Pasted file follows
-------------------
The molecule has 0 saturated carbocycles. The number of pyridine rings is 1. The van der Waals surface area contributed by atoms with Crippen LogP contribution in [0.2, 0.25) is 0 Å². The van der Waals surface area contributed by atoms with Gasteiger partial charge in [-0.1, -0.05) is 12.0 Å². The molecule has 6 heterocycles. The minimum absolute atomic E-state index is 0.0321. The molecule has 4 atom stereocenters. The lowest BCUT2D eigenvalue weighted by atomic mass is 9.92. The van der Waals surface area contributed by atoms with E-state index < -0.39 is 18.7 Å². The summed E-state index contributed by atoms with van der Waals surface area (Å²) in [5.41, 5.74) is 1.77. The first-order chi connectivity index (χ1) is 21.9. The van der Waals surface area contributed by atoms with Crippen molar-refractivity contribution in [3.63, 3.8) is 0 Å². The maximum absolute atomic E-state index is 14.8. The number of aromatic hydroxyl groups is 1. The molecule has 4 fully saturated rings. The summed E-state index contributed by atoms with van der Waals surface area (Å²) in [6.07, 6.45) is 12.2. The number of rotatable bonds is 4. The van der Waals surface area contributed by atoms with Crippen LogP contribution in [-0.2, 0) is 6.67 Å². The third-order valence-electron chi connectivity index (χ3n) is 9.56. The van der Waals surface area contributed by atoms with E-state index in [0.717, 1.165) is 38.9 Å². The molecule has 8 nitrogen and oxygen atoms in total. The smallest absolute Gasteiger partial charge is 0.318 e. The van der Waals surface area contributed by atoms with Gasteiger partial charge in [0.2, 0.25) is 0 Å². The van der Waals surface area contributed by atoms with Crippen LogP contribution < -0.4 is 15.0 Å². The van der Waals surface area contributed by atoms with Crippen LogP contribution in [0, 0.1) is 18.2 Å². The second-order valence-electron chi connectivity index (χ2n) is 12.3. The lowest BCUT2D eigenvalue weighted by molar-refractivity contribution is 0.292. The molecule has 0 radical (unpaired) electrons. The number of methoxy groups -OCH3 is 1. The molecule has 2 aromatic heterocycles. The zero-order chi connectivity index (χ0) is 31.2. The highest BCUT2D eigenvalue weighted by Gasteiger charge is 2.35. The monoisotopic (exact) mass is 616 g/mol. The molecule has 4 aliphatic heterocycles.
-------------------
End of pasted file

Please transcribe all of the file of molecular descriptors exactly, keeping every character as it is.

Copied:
The molecule has 0 saturated carbocycles. The number of pyridine rings is 1. The van der Waals surface area contributed by atoms with Crippen LogP contribution in [0.2, 0.25) is 0 Å². The van der Waals surface area contributed by atoms with Gasteiger partial charge in [-0.1, -0.05) is 12.0 Å². The molecule has 6 heterocycles. The minimum absolute atomic E-state index is 0.0321. The molecule has 4 atom stereocenters. The lowest BCUT2D eigenvalue weighted by atomic mass is 9.92. The van der Waals surface area contributed by atoms with E-state index < -0.39 is 18.7 Å². The summed E-state index contributed by atoms with van der Waals surface area (Å²) in [5.41, 5.74) is 1.77. The first-order chi connectivity index (χ1) is 21.9. The van der Waals surface area contributed by atoms with Crippen molar-refractivity contribution in [3.63, 3.8) is 0 Å². The maximum absolute atomic E-state index is 14.8. The number of aromatic hydroxyl groups is 1. The molecule has 4 fully saturated rings. The summed E-state index contributed by atoms with van der Waals surface area (Å²) in [6.07, 6.45) is 12.2. The number of rotatable bonds is 4. The van der Waals surface area contributed by atoms with Crippen LogP contribution in [-0.2, 0) is 6.67 Å². The third-order valence-electron chi connectivity index (χ3n) is 9.56. The van der Waals surface area contributed by atoms with E-state index in [0.717, 1.165) is 38.9 Å². The molecule has 8 nitrogen and oxygen atoms in total. The smallest absolute Gasteiger partial charge is 0.318 e. The van der Waals surface area contributed by atoms with Gasteiger partial charge in [0.2, 0.25) is 0 Å². The van der Waals surface area contributed by atoms with Crippen LogP contribution < -0.4 is 15.0 Å². The van der Waals surface area contributed by atoms with Crippen LogP contribution in [0, 0.1) is 18.2 Å². The second-order valence-electron chi connectivity index (χ2n) is 12.3. The lowest BCUT2D eigenvalue weighted by molar-refractivity contribution is 0.292. The molecule has 0 radical (unpaired) electrons. The number of methoxy groups -OCH3 is 1. The molecule has 2 aromatic heterocycles. The zero-order chi connectivity index (χ0) is 31.2. The highest BCUT2D eigenvalue weighted by Gasteiger charge is 2.35. The monoisotopic (exact) mass is 616 g/mol. The molecule has 4 aliphatic heterocycles.